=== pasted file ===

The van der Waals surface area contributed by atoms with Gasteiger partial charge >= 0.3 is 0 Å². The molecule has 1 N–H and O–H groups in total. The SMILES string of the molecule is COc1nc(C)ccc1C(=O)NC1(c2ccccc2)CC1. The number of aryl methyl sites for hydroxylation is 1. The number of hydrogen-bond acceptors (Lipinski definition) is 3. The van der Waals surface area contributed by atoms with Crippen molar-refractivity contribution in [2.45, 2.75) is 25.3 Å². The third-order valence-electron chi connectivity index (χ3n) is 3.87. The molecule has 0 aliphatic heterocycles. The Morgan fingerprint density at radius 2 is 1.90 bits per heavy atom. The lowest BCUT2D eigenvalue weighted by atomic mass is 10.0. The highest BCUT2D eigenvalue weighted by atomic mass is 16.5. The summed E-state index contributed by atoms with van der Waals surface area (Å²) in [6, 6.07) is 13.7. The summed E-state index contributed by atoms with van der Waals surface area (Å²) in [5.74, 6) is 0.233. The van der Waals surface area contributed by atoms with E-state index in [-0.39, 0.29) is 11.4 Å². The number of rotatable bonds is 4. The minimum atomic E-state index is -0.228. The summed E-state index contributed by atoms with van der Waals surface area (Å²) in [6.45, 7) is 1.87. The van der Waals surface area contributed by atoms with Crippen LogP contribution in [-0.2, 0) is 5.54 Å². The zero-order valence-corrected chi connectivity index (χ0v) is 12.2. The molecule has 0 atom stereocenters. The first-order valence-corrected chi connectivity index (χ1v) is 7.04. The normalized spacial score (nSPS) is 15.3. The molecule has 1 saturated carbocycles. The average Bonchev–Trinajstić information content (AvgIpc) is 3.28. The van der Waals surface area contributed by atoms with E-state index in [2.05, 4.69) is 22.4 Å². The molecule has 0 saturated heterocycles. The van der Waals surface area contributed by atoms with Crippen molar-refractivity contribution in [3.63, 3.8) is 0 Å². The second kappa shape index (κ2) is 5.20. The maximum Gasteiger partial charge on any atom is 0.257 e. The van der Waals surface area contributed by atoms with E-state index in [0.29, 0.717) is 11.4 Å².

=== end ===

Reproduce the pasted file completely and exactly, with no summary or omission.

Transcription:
The van der Waals surface area contributed by atoms with Gasteiger partial charge >= 0.3 is 0 Å². The molecule has 1 N–H and O–H groups in total. The SMILES string of the molecule is COc1nc(C)ccc1C(=O)NC1(c2ccccc2)CC1. The number of aryl methyl sites for hydroxylation is 1. The number of hydrogen-bond acceptors (Lipinski definition) is 3. The van der Waals surface area contributed by atoms with Crippen molar-refractivity contribution in [2.45, 2.75) is 25.3 Å². The third-order valence-electron chi connectivity index (χ3n) is 3.87. The molecule has 0 aliphatic heterocycles. The Morgan fingerprint density at radius 2 is 1.90 bits per heavy atom. The lowest BCUT2D eigenvalue weighted by atomic mass is 10.0. The highest BCUT2D eigenvalue weighted by atomic mass is 16.5. The summed E-state index contributed by atoms with van der Waals surface area (Å²) in [6, 6.07) is 13.7. The summed E-state index contributed by atoms with van der Waals surface area (Å²) in [5.74, 6) is 0.233. The van der Waals surface area contributed by atoms with E-state index in [-0.39, 0.29) is 11.4 Å². The number of rotatable bonds is 4. The minimum atomic E-state index is -0.228. The summed E-state index contributed by atoms with van der Waals surface area (Å²) in [6.45, 7) is 1.87. The van der Waals surface area contributed by atoms with Crippen LogP contribution in [-0.2, 0) is 5.54 Å². The zero-order valence-corrected chi connectivity index (χ0v) is 12.2. The molecule has 0 atom stereocenters. The first-order valence-corrected chi connectivity index (χ1v) is 7.04. The normalized spacial score (nSPS) is 15.3. The molecule has 1 saturated carbocycles. The average Bonchev–Trinajstić information content (AvgIpc) is 3.28. The van der Waals surface area contributed by atoms with E-state index in [2.05, 4.69) is 22.4 Å². The molecule has 0 saturated heterocycles. The van der Waals surface area contributed by atoms with Crippen molar-refractivity contribution in [3.63, 3.8) is 0 Å². The second kappa shape index (κ2) is 5.20. The maximum Gasteiger partial charge on any atom is 0.257 e. The van der Waals surface area contributed by atoms with E-state index in [0.29, 0.717) is 11.4 Å².